The Philosophy of Individualism
an essay by Matthew Bissonnette
Many societies both historically and currently had held certain notions, notions such as that certain social and economic groups both domestic and foreign are singular in character and such groups are deprived of individuality where members of said groups are ascribed certain characteristics such as a predisposition towards criminal acts or violence. Such groups are denied the inherent truth that a man should be judged for his actions as an individual and not judged for any social group to which he belongs be it racial, economic or religious. In any such groups you will find a wide range of disposition and characters, that societies are composed of many individuals who's disposition is informed by the environment in which they grow to adulthood. In any such perceived group there will be a wide variance in character, some individuals will be contributors to society while others will be a detriment. Individualism is the view that all men are unique since their character is informed by numerous and complex factors such as background, genetics and parental upbringing. That people should be judged as a unique individual and not judged for any social group to which they may belong. That seeing such societal groups as singular and bereft of individualism is inherently faulty since it overlooks how people in such groups possess many differing character traits.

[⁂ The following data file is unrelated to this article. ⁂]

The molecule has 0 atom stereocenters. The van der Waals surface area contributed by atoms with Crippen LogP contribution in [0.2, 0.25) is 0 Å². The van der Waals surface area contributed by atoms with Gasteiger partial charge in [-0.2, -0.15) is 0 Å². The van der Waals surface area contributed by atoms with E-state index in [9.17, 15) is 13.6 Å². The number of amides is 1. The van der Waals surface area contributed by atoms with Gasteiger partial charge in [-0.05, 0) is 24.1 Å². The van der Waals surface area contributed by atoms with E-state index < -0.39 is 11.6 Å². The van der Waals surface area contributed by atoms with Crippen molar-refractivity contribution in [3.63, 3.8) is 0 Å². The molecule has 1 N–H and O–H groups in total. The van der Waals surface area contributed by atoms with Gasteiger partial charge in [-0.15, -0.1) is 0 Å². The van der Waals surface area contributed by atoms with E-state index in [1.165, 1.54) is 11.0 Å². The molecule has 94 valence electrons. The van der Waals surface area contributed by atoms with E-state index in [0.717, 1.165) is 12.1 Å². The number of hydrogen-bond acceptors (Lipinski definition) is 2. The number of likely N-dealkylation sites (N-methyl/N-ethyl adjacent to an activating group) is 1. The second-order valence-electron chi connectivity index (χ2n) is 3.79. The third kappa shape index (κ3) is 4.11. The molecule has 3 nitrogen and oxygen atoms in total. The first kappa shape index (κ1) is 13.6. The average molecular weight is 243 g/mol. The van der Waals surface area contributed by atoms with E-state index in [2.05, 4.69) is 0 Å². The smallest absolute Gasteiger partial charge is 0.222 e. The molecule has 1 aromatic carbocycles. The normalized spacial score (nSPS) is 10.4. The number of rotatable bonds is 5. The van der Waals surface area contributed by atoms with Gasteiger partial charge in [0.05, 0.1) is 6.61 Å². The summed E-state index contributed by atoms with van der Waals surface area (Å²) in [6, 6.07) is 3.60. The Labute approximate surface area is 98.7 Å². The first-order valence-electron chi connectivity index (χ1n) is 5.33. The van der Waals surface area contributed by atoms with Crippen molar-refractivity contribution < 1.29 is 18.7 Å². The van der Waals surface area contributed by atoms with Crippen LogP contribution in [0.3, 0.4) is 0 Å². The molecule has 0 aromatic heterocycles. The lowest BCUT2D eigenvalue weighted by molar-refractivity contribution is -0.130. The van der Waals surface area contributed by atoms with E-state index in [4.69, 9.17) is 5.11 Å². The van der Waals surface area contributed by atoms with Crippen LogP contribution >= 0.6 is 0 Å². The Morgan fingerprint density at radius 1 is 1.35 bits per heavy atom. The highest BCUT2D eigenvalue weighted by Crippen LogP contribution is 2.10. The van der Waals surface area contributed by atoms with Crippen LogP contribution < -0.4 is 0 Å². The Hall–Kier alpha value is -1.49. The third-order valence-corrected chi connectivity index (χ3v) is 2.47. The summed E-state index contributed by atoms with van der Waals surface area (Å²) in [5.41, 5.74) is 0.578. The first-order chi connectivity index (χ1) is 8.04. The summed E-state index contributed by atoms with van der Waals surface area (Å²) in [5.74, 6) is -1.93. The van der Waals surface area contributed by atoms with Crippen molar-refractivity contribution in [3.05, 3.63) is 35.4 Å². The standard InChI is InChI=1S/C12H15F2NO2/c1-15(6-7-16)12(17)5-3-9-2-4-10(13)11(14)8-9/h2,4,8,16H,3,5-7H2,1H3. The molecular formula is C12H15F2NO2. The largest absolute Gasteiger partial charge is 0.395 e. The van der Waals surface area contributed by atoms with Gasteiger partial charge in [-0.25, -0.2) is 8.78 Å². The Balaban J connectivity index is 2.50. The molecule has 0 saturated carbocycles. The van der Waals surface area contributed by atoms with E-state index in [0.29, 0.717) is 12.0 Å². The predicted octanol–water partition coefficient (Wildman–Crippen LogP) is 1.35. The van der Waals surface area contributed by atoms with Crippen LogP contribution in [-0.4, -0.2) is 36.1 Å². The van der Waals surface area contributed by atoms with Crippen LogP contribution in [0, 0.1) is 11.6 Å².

Though genetics plays a role, I believe that people are mostly products of their environment and shaped mostly by what ideals, notions and values they have had instilled in them in youth. Reducing social groups to stereotypical constructs is faulty since the backgrounds of all individuals is wholly unique and vastly complex. That a man should stand or fall based upon on how he has chosen to conduct himself during his life and not for any group to which he belongs. In the end I believe society is composed of a vast array of unique and distinct individuals and not of groups which lack distinct individuality. Though there may be some common traits of such groups, such traits are proverbially skin deep since any social group is composed of countless distinct individuals who actions are influenced by numerous factors. A man should be judged for how he chooses to act in his life and not for characteristics which are only a partial aspect of his entirety. All people I believe are unique.